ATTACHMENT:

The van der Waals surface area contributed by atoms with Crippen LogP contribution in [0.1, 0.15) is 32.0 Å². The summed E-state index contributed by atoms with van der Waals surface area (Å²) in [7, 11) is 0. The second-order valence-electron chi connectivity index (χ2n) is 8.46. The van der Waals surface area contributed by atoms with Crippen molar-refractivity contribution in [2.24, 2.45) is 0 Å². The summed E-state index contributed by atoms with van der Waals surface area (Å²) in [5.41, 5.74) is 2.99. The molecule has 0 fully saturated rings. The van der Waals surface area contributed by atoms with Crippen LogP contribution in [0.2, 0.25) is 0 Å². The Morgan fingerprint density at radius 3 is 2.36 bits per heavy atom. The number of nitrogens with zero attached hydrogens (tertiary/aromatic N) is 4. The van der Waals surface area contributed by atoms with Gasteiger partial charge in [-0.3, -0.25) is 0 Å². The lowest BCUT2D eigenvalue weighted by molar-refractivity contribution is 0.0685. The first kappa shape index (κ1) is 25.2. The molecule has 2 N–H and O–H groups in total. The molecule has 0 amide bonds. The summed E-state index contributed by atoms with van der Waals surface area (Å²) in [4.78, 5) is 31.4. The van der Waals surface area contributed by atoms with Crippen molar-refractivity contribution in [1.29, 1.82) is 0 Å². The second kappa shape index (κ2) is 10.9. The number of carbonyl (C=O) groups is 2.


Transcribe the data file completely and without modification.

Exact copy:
The van der Waals surface area contributed by atoms with Crippen LogP contribution in [0.1, 0.15) is 32.0 Å². The summed E-state index contributed by atoms with van der Waals surface area (Å²) in [7, 11) is 0. The second-order valence-electron chi connectivity index (χ2n) is 8.46. The van der Waals surface area contributed by atoms with Crippen molar-refractivity contribution in [2.24, 2.45) is 0 Å². The summed E-state index contributed by atoms with van der Waals surface area (Å²) in [5.41, 5.74) is 2.99. The molecule has 0 fully saturated rings. The van der Waals surface area contributed by atoms with Crippen LogP contribution in [0.2, 0.25) is 0 Å². The Morgan fingerprint density at radius 3 is 2.36 bits per heavy atom. The number of nitrogens with zero attached hydrogens (tertiary/aromatic N) is 4. The van der Waals surface area contributed by atoms with Gasteiger partial charge in [-0.3, -0.25) is 0 Å². The lowest BCUT2D eigenvalue weighted by molar-refractivity contribution is 0.0685. The first kappa shape index (κ1) is 25.2. The molecule has 2 N–H and O–H groups in total. The molecule has 0 amide bonds. The summed E-state index contributed by atoms with van der Waals surface area (Å²) in [4.78, 5) is 31.4. The van der Waals surface area contributed by atoms with Crippen molar-refractivity contribution in [1.29, 1.82) is 0 Å². The second kappa shape index (κ2) is 10.9. The number of carbonyl (C=O) groups is 2.